Calculation and statistical analyses

The apparent retention of components (dry matter, crude protein, crude fat, NDF, and gross energy) was calculated according to Adeola (2000) using the following equation:

where Mfeed and Mexcreta are the concentrations of index (TiO2) in feed and excreta, respectively, while Cexcreta and Cfeed represent the concentrations of the components (energy) in faeces and feed, respectively.

The AME in APL, CRP, LBP, and GRP was calculated using the following formula by Ravindran et al. (2014):


The cage was the experimental unit for all parameters measured. Data were normal (Gaussian) and analyzed as a completely randomized design using the General Linear Mixed Model (GLMM) procedure of SAS 9.4 (SAS 2016), which would account for variation in the fixed effects, interactions, and assumed correlated errors. The model had pomace, ENZ, and associated interactions as fixed factors. Multiple comparisons using Tukey's test were used to separate pomace and interaction LSmeans and independent t test for ENZ whenever the F value was significant. A P value of 0.05 or less was used to declare significance.


Chemical composition of pomaces and experimental diets

The analyzed chemical composition of the pomaces is presented in Table2. The CRP and LBP showed comparable DM of ∼98%, whereas APL and GRP DM were 92% and 92.2%, respectively. Crude protein content was higher in LBP (11.6%), followed by CRP (7.4%), while APL and GRP showed a CP content of ∼4% for both. The gross energy for the four pomaces was higher for LBP (5388kcal/kg) and CRP (5534kcal/kg), compared to APL (4188kcal/kg) and GRP (4865kcalkg). The crude fat contents were higher in LBP (10.3%) and CRP (8.7%) than in the APL and GRP (Table2). The highest crude protein concentrations among the four pomaces were observed in the LBP (11.8%) and CRP (7.6%). The profiles of AAs revealed low contents of Lys, Met, and Cys in all pomaces. The most abundant AAs, specifically in CRP, LBP, and GRP, included Phe, Val, Ala, Pro, Ser, and Tyr. Among the four studied pomaces, CRP and GRP showed the highest content of Arg (Table2). Carbohydrate composition differed greatly among the four pomaces, with GRP starch content being the highest (22.0%) compared to 2% for CRP and LBP and 8.8% for APL. The NDF fractions on the other hand stood at 72.6% and 75.0% for LBP and CRP, respectively, but GRP and APL showed NDF values of 9.6% and 34.4%, respectively. The phenolics' contents presented in Table2 indicate marked differences among the pomaces, with CRP and LBP pomaces having the highest concentrations of total phenolics, tartaric esters, flavonols, and anthocyanins than APL and GRP.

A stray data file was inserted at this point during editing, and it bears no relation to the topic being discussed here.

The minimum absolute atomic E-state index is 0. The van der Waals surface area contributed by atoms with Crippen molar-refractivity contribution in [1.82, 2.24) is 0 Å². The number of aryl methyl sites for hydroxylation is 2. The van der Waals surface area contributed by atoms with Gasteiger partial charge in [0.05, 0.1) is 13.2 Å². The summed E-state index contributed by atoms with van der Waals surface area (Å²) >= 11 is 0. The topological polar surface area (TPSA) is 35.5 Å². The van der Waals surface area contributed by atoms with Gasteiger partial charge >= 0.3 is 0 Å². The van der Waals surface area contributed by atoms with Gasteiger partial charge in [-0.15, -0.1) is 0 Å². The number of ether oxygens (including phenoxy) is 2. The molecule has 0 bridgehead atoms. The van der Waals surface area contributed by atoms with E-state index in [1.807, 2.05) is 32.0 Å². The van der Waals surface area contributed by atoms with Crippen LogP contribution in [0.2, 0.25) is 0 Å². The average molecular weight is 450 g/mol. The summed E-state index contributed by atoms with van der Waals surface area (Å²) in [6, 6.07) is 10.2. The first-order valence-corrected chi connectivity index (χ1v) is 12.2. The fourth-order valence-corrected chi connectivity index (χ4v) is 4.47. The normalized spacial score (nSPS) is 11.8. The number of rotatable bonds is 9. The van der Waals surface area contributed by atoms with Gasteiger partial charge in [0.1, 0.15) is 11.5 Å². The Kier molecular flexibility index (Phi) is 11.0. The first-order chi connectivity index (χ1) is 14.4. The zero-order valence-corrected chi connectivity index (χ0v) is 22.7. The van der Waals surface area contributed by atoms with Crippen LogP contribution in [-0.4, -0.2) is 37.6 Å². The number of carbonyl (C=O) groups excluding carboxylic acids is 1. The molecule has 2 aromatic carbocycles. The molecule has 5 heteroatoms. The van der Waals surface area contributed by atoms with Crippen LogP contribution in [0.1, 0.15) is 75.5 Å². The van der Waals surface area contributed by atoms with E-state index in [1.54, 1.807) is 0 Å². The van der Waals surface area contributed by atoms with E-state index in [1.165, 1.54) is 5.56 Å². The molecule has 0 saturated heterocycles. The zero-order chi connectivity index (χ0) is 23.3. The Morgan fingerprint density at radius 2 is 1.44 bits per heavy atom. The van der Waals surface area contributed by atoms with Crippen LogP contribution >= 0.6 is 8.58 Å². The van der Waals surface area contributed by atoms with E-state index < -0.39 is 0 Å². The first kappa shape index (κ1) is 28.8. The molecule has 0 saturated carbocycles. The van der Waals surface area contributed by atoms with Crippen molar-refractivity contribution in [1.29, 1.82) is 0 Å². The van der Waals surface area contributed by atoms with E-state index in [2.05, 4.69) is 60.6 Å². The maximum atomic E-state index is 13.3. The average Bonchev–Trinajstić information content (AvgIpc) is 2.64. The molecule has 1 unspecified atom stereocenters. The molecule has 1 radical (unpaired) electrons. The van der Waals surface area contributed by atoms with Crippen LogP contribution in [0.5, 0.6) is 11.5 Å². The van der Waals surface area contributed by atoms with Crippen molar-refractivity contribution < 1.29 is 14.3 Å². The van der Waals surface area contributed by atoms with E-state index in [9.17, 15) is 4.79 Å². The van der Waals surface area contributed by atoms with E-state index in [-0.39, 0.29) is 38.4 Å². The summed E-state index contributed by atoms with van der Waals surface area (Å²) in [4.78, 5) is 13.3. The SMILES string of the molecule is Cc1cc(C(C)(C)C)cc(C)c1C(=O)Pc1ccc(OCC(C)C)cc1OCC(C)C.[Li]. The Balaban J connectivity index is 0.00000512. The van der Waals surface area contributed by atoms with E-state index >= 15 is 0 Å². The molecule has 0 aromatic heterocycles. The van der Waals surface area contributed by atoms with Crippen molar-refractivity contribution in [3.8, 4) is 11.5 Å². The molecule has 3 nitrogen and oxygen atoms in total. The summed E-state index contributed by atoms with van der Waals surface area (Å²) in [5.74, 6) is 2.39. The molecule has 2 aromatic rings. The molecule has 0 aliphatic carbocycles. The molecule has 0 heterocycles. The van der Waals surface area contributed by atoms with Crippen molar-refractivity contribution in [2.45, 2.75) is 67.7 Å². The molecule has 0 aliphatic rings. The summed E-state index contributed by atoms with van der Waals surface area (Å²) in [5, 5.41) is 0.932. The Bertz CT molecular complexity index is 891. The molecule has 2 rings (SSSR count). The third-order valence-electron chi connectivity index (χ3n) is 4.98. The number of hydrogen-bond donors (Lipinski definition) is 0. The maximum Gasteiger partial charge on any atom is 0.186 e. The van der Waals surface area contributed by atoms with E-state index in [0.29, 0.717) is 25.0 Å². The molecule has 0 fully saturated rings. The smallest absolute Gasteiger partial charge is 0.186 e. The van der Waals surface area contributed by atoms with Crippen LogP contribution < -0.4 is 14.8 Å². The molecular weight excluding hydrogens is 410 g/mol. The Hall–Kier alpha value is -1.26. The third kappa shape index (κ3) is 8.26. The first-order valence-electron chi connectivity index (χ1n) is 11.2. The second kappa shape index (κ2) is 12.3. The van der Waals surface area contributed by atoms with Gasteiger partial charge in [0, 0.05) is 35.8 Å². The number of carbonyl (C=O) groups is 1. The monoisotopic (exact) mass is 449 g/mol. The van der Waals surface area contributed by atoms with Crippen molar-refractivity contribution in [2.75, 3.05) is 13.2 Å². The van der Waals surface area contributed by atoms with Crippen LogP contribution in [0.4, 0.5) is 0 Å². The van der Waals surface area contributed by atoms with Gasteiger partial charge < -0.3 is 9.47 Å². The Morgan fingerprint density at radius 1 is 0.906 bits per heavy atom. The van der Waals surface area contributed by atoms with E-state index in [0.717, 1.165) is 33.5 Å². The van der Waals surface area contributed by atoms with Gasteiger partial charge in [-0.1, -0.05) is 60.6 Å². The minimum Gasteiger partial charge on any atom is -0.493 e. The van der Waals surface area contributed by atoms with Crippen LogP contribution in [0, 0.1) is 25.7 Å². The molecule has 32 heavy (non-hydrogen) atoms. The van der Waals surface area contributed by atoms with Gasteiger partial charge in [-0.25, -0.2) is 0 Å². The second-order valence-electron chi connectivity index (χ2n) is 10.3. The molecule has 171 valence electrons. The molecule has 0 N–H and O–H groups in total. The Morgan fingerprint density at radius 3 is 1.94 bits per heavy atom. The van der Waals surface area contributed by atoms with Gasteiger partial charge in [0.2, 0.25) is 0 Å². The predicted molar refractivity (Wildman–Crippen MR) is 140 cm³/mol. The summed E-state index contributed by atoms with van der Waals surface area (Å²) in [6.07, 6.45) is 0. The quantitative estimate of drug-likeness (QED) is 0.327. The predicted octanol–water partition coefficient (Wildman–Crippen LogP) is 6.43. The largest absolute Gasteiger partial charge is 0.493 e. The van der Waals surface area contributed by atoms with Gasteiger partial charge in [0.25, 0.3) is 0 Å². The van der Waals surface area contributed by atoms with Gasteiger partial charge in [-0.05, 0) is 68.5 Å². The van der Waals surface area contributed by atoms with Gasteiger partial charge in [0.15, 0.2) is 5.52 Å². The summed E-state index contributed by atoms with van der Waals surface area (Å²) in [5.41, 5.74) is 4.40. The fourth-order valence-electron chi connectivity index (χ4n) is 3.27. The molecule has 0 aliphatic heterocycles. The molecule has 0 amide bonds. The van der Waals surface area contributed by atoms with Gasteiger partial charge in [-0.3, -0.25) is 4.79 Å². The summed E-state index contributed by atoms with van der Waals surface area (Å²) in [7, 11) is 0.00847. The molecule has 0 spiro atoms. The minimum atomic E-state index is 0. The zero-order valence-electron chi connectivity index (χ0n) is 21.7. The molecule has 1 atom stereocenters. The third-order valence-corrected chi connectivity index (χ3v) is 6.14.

Table 2.

Analyzed chemical composition of pomaces, as fed basis.